MORE than 800 primary school children have had the rare opportunity to see a prototype of the Mars Rover in action.

The children were excited to meet Bruno, the ground demonstration model of the ExoMars Rover, whose mission is to explore the Red Planet for any signs of life.

The event took place yesterday at the University of Sussex and involved children from all over the county including St Mark’s CE in Brighton and Langney Primary in Eastbourne.

It was organised by Katherine Courtney former chief executive of the UK Space Agency. She has also founded a new charity, PrimarySpace, which aims to encourage pupils to take up careers in science, technology, engineering and maths (STEM).

Ms Courtney said: “Most young children enjoy learning about STEM but a significant majority, especially girls, choose not to continue with these studies.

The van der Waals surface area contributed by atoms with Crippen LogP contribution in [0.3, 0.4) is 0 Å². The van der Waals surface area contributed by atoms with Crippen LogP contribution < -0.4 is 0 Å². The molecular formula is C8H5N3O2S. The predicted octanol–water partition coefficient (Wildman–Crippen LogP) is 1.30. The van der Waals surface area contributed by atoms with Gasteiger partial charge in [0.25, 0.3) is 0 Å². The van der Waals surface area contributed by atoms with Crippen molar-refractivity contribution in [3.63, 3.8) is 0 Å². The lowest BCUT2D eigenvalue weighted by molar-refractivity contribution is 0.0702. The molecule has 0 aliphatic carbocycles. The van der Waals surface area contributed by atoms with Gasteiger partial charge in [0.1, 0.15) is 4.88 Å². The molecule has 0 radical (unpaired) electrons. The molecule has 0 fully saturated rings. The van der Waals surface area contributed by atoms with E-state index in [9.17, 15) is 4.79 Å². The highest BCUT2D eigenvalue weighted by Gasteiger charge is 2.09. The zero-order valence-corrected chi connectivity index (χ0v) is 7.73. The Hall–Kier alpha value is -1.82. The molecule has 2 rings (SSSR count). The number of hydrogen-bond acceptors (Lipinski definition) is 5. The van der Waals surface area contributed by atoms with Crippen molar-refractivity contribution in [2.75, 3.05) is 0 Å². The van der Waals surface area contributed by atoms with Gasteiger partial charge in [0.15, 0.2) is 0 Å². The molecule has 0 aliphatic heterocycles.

“Part of the reason is that they can’t imagine themselves doing a future STEM-related job. Space has the power to capture the imagination of children and adults alike.

“PrimarySpace’s mission is to plant a seed of STEM awareness and aspiration that will stay with children.

“We want to help inspire children to become the future scientists, engineers, technologists and space industry workers who will ensure the UK remains one of the leading spacefaring nations in the world.”

University teaching fellow Claire Watts said: “The event provides our teacher trainees with an excellent opportunity to explore how to build on what the children see, hear and do during the day, helping the children develop their ideas and aspirations.”

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